• Welcome to the ENJC

    Welcome to the ENJC

    The ENJC is a Conservative, egalitarian synagogue of approximately 150 families. We are truly multi-generational; our youngest members are infants, our oldest are in their nineties. On any Shabbat, you can find three generations of the same family in our pews. We offer something for everyone by meeting our members' needs for spiritual, cultural and social connection to the Jewish people. We are known as the “haimish shul,” so visit and spend a Friday evening or Shabbat morning with us and see for yourself!
  • Sisterhood Connection Virtual Cooking Program

    Sisterhood Connection Virtual Cooking Program

    Sisterhood Connection is happy to announce our first program of the year! Our own Jody Saperstein will be demonstrating a recipe passed down to her by her Aunt Bertha. Cook right along with her or watch how it's done and make it later – via Zoom on Monday, July 20th at 7:00 pm. See the Weekly Update for a list of the ingredients you'll need and watch for the Zoom link in the July 20th Update.
  • ENJC's Response to COVID-19

    ENJC's Response to COVID-19

    The health and safety of all members of our ENJC family is our highest priority. Read messages from the ENJC Board of Directors and our clergy by clicking on the READ MORE button. Read More
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View current news articles, commentary, videos and more having an impact on Jewish culture, politics and religion at Rabbi Silverman's Sites to See

Darkness and Light

Rabbi Abraham Kellner makes an insightful point when discussing Jewish history in general. Whenever we are lulled into thinking that everything is marvelous for us, the Jewish community is often beset by crisis; and whenever we have gotten to a point of despair, certain realities have emerged to give us rays of hope.

When Constantine and Byzantine society put limits on Jewish life and prosperity some 1500 years ago, Charlemagne’s Central Europe, in the early Middle Ages, opened doors of opportunity for Jewish communities in France and Germany. When Isabelle and Ferdinand exiled the Jewish communities of Spain in 1492, in the very same year, Columbus discovered a land that would one day welcome Jewish communities to populate and succeed in it. Crusades and pogroms ravaged the Rhine in the days of the Crusades 750 years ago– a time of great darkness–while Poland’s dukes allowed whole Jewish communities safe harbor into the principalities of Feudal Poland. Jewish communities suffered the restrictions and pogroms in the Pale of Settlement of Eastern Europe, while Central Europe–France and Germany–were enlightened societies that encouraged the enfranchisement and success of its Jewish communities, supporting their greater profile in commercial, civic, and political life. When the dark days of Holocaust enveloped much of Europe, the new Yishuv of Eretz Israel and the great Jewish community of the United States began to find its stride and its potency.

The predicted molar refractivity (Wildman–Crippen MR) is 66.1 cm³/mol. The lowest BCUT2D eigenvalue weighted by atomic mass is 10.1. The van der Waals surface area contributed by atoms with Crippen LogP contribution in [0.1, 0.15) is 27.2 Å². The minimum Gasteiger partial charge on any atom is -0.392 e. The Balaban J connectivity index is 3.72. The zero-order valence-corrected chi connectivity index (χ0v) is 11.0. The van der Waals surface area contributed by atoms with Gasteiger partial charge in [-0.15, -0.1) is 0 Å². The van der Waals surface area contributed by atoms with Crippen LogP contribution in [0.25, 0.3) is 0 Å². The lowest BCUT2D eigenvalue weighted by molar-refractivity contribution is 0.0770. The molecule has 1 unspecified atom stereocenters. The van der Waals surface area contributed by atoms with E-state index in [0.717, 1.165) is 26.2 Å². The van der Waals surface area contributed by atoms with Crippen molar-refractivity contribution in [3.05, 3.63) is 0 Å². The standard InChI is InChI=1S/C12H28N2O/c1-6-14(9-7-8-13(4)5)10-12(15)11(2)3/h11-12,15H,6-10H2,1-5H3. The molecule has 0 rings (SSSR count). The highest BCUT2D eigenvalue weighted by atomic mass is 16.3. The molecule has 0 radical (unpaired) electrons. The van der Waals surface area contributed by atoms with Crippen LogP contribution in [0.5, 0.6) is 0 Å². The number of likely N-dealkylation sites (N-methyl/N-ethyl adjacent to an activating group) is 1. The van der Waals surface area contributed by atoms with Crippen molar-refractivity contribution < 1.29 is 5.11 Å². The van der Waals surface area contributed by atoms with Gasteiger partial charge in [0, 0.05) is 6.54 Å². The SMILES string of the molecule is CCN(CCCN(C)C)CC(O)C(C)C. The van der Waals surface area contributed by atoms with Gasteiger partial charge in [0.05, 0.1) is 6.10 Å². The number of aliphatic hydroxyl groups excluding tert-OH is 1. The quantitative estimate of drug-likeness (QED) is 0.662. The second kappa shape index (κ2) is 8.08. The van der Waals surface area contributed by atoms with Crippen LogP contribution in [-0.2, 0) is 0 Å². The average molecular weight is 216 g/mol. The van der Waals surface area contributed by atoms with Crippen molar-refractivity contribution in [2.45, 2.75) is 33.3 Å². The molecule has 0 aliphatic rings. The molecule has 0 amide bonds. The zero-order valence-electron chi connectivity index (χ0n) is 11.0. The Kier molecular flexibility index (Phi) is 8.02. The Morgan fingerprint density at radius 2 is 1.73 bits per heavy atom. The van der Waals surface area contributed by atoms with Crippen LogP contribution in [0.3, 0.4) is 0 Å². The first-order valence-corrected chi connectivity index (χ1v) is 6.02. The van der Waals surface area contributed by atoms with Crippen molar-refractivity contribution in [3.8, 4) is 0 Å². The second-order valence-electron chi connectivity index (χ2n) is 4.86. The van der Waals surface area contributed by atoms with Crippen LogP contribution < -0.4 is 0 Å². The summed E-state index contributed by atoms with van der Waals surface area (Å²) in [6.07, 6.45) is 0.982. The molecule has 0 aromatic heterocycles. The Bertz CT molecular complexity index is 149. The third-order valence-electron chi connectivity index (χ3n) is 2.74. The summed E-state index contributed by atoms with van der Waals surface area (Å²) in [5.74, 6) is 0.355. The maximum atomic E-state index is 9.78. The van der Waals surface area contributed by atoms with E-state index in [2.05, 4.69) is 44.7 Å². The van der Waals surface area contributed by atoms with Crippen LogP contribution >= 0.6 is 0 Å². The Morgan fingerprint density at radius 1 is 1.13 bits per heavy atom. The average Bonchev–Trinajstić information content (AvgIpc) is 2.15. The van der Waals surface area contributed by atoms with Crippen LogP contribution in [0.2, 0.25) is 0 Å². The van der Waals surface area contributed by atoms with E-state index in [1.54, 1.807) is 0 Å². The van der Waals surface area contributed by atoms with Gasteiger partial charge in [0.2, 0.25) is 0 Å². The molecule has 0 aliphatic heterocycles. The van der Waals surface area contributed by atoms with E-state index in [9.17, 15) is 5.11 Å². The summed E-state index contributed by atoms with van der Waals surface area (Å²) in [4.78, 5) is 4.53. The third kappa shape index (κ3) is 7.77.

When the door seemed to be shut and darkness was all about, a crack in the doorframe appeared, leading to the light of day. Rabbi Kellner finds a basis for his theory in the scriptural verse that describes how God accompanied the Israelites out of Egypt. Two pillars went before them–Amud HeAnan ba Yom, ve Amud He Esh liela–a pillar of cloud by day and pillar of fire by night. Indeed, whenever it’s bright out and the sun is shining, it seems that clouds amass and dim the light, but in the midst of darkness, when all seems lost, sparks of light, followed by light, and then a torch of light overtakes the darkness. This seems the historical journey of our people.

At Chanukah we might dwell on this. At Chanukah, we remember of time of darkness of the cruel hand of Antiochus, who sought to extinguish not the Jewish people per se, but the Jewish religion. He sought to suffocate the light of Torah–the uniqueness that the Jewish people brought to the world. He was fine with Jews living. He even had the “light of Hellenism” to offer in its place. But some Jews were insightful enough to realize that a Jewish Peoplehood had a limited shelf life without its faith and its laws, customs and values. At Chanukah we must take stock. When the door is closed on Jewish practice, Jewish ritual, Jewish law and custom, it is not just dark. Eventually the oxygen leaves the room. Without Judaism, a Jew flounders and then founders. Without Torah and Mitzvah, without synagogue and academy, without a sense of Jewish uniqueness and distinctive destiny, there is soon no meaning in Jewish existence. Jewish existence to what end? And that was precisely Antiochus’s plan. May we never be duped into such offers of “daylight.” Such offers are at best a night light, that only help put our people to sleep.